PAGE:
Restrictive Covenants

Checking Restrictive Covenants

Nowadays it is unusual for companies to ignore breaches of restrictive covenants by former employees, particularly where there is likely to be a substantial adverse impact to their client base or to the supply of goods and services.

It will be a significant oversight, therefore, for employees leaving paid employment (with a view to either setting up a competing business or joining a competitor) to ignore any restrictive covenants or, in the case of employee shareholders, covenants contained in any shareholders’ agreement.

Threats of Proceedings

Employees who plan to try and circumvent restrictive covenants are likely to find themselves on the receiving end of some pretty aggressive solicitors’ letters. Amongst other things there will be demands for undertakings to be given not to persist with any breach or face the prospect of a High Court injunction. Employees will have to respond within a very short time frame and it is therefore very easy to become overawed by events.

To even the calmest of individuals the threat of injunctive proceedings can be extremely stressful as previously made plans suddenly become in danger of being scuppered. For example, the individual may have already accepted an offer of employment with a competitor, or invested substantial sums in setting up a competing business.

For senior employees and directors there are likely to be further allegations concerning breaches of fiduciary duties and/or confidentiality, all of which are designed to apply even more pressure. Furthermore, if the prospective employer is also targeted with the threat of proceedings for inducing a breach of contract then there is the risk of a job offer being rescinded.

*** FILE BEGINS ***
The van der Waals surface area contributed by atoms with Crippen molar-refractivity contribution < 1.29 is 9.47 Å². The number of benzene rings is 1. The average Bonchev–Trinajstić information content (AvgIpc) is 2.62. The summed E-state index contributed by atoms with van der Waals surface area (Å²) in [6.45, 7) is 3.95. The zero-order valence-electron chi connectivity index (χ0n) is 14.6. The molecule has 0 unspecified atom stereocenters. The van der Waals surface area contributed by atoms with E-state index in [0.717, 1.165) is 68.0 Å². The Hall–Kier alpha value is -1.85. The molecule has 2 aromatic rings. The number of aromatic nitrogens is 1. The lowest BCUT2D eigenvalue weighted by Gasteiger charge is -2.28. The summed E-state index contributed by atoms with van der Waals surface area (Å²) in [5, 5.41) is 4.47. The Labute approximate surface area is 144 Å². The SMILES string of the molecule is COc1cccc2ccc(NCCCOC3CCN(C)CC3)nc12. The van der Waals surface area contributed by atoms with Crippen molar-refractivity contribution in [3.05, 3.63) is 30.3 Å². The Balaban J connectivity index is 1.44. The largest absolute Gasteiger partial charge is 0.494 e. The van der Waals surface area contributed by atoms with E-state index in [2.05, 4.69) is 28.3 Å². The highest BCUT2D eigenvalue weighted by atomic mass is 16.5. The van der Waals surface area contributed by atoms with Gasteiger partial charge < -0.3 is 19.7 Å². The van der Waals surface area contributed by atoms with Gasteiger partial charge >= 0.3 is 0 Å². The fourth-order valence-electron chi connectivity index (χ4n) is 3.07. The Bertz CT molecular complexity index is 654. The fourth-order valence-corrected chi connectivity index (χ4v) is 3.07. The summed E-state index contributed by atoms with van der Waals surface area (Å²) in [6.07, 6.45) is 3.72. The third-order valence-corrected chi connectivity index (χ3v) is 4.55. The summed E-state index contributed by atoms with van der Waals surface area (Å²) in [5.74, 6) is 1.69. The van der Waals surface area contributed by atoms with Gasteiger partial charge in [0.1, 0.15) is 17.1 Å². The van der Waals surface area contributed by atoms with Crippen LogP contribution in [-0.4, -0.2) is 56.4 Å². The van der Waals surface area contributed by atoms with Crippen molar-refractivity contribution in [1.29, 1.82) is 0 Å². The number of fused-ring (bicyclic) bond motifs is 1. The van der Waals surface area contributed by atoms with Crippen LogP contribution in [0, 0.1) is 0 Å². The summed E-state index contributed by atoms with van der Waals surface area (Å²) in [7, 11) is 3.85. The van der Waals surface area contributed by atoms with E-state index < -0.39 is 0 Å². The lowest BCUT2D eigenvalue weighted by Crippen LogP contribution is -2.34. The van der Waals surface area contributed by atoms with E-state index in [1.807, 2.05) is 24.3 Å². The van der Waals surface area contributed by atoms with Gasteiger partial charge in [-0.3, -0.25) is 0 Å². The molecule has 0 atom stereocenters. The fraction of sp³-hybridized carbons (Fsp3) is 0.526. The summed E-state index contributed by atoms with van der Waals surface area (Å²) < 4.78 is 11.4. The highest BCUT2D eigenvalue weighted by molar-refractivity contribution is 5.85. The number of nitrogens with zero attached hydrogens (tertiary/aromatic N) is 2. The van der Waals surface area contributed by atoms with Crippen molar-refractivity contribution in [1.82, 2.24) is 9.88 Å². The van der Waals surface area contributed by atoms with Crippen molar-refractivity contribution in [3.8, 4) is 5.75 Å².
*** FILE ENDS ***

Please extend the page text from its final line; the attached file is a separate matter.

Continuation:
Decisions

Employees usually have a choice. They can challenge the validity of the restrictive covenants and stand their ground (gambling on the fact that their former employer is bluffing and will not take matters further); alternatively they can offer the appropriate undertakings which, of course, may affect their ability to either commence employment for a new employer or start trading any new business venture.

The legal doctrine of restraint of trade is an incredibly difficult and one which is both extremely fact sensitive and case law driven.

Specialist legal advice together with guidance on how to respond to letters before action, requests for undertakings and importantly, how tactically to try and defuse the situation is imperative. Whilst one still occasionally sees poorly drafted restrictive covenants which will be unenforceable, it is more likely that they will be well drafted, or sufficiently clear in order to create a risk of being upheld by a Court if injunctive proceedings were issued.

A reasonably well drafted restrictive covenant may not be the final answer however. An individual will need to consider whether or not he can argue a repudiatory breach of contract by the employer, thereby rendering the restrictive covenants unenforceable. Failing that, offering to provide qualified undertakings; trying to negotiate a “quid pro-quo” where there is perhaps scope to argue over enforceability; or refusing to provide undertakings on the basis that the employer might have difficulty in establishing any loss thereby making the prospects of legal proceedings more futile.



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